Searching desperately for a cure Strange eventually finds the Ancient One and his/her disciples, who are essentially raising a magical army to battle an existential threat from another dimension and its human agents. 

As with the animated film, and as distinct from the original comic book stories, the emphasis here is on collective action, on a magical collective acting in the service of all humanity.

It's not necessarily the way I'd personally treat the material. I'd go smaller and darker, and try to create a world in which it all felt very real. That there really were supermagi fighting it out all around us and we were essentially oblivious to it, because it all worked on a much more limited scale. Think a grown-up Harry Potter, but even more scaled down and realed-up.

Given that Doctor Strange is a major international hit, this shows ($618 Million in box office so far) how out of step I am with what the movie-going audience is looking for these days.

The extradimensional threat is depicted in a similar manner to the way it is in the animated film and as such is distinct from its depiction in the original comic stories. I'm not sure how I feel about that. I think the traditional depiction is actually more threatening (or could be, depending on how it was handled), since it exists in a spatial context we can wrap our heads around-- sort of-- in our mundane reality. 

Sometimes things can be so big that we can't really see them anymore.

It was the original strip's intimacy that crawled under my skin when I read the original comics- Doctor Strange was a kind of Kolchak, a weirdo loner solving occult crimes before eventually getting drawn into a globetrotting occult conspiracy. It was kind of like The X-Files in that regard, starting small and self-contained, growing somewhat but staying intimate, dark and paranoid.

What I found especially interesting in the wake of the election -- and the work I've been out on a limb alone exploring-- is the presentation of Time as a malevolent force. And in the perspective of the film's main antagonist, as the great existential evil and threat to all human striving. Which, of course, it is.

There's no readily-apparent parallel to be found in the film but this is practically orthodox Mithraism. In his incarnation as Aion, Mithras represented Infinite Time, who freed men from the ravages of Finite Time. The great scholar of the Mystery cults, Walter Burkert, observed that Mithraists saw the limitations of time as the source of all evil.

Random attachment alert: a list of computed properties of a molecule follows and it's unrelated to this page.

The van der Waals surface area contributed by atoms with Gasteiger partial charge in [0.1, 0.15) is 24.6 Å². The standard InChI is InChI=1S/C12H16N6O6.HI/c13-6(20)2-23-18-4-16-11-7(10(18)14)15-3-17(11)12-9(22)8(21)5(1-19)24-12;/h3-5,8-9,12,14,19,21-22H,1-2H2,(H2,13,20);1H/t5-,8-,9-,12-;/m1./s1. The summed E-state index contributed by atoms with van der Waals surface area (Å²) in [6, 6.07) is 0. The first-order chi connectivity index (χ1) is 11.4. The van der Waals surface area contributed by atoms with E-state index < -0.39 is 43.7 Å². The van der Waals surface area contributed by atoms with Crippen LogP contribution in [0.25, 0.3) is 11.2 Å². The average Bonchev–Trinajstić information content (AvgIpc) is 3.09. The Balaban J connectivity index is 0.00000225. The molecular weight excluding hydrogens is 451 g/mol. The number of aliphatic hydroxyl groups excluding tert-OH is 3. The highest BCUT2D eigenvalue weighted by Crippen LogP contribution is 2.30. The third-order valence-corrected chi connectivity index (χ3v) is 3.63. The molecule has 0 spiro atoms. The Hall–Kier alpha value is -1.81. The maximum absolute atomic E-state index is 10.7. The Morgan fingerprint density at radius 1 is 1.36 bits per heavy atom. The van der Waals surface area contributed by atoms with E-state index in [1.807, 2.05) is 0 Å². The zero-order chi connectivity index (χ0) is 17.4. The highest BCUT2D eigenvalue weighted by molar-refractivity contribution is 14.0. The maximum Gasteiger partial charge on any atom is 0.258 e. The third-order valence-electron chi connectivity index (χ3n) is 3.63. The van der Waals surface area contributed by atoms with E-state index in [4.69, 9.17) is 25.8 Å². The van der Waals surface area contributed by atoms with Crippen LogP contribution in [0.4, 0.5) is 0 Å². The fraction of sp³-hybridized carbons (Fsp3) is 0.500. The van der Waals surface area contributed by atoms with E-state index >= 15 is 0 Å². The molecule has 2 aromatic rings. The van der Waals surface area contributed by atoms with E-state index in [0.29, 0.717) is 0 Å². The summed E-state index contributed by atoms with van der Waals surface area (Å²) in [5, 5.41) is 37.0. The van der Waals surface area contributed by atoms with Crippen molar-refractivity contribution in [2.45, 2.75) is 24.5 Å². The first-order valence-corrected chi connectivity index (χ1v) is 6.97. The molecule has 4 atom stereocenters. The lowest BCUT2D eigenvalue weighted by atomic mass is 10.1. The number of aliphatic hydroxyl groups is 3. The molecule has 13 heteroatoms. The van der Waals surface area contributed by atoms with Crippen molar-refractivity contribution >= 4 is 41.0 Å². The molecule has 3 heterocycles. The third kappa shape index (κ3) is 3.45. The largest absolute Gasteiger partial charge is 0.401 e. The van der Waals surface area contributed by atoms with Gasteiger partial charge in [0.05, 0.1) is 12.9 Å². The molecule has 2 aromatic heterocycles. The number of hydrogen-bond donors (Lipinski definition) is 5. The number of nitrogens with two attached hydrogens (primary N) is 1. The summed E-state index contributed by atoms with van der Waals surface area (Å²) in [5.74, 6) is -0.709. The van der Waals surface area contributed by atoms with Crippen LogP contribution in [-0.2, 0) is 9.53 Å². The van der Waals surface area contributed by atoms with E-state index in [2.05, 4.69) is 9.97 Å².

There's an interesting parallel in the original comics as well, since in battle with this great evil Doctor Strange was instructed to see the aid of Eternity himself, a kind of superheroic analog to Aion.

Now I've seen some of the more imaginative speculations as to this film being filled with MONARCH triggers and being an MK ULTRA training film and so on and so forth. 

Um, no. There's really nothing here that you can't find in the comics (I've seen speculations about the hand poses, for instance; actually those come straight from the original Ditko comics, being one of the artist's idiosyncratic trademarks), so I wouldn't look too hard for kitten programming or whatever those kooky kids are into these days.

But if you're looking for deeper subtext in the Doctor Strange character himself you might want to look into the fascinating evolution of magical superheroes (starting with my beloved Doctor Fate) that eventually bore fruit in the good doctor. 

All of the Secret Sun hobbyhorses are there for you to ride: Jack Kirby, ultradimensionals, Aleister Crowley, Jack Parsons, ancient astronauts, Egypt, Mars, Salem, Mass., and on and on and on.

Arrival was a surprise. That it's done comparatively good box office is probably encouraging news. 

It's slow and languid, and is fueled more on dream-logic than standard Hollywood octane. Doctor Strange goes big and stagey for the dream imagery, drawing heavily on Christopher Nolan's Inception but also on Winsor McCay's Little Nemo in Slumberland. If you don't get the reference, google it before you see the film. Or better yet, afterwards.

If you've been tuning out the media entirely let me bring you up to speed: Arrival is a film about a mass alien contact event: giant UFOs appear across the world overnight. As may well happen, the authorities discover they are completely unable to communicate with the aliens so an American college professor - who also happens to be a languages prodigy - is enlisted to try to decipher the random grunts uttered by the visitors. Other countries do the same but a crisis erupts when the aliens' complex, symbolic language is misinterpreted.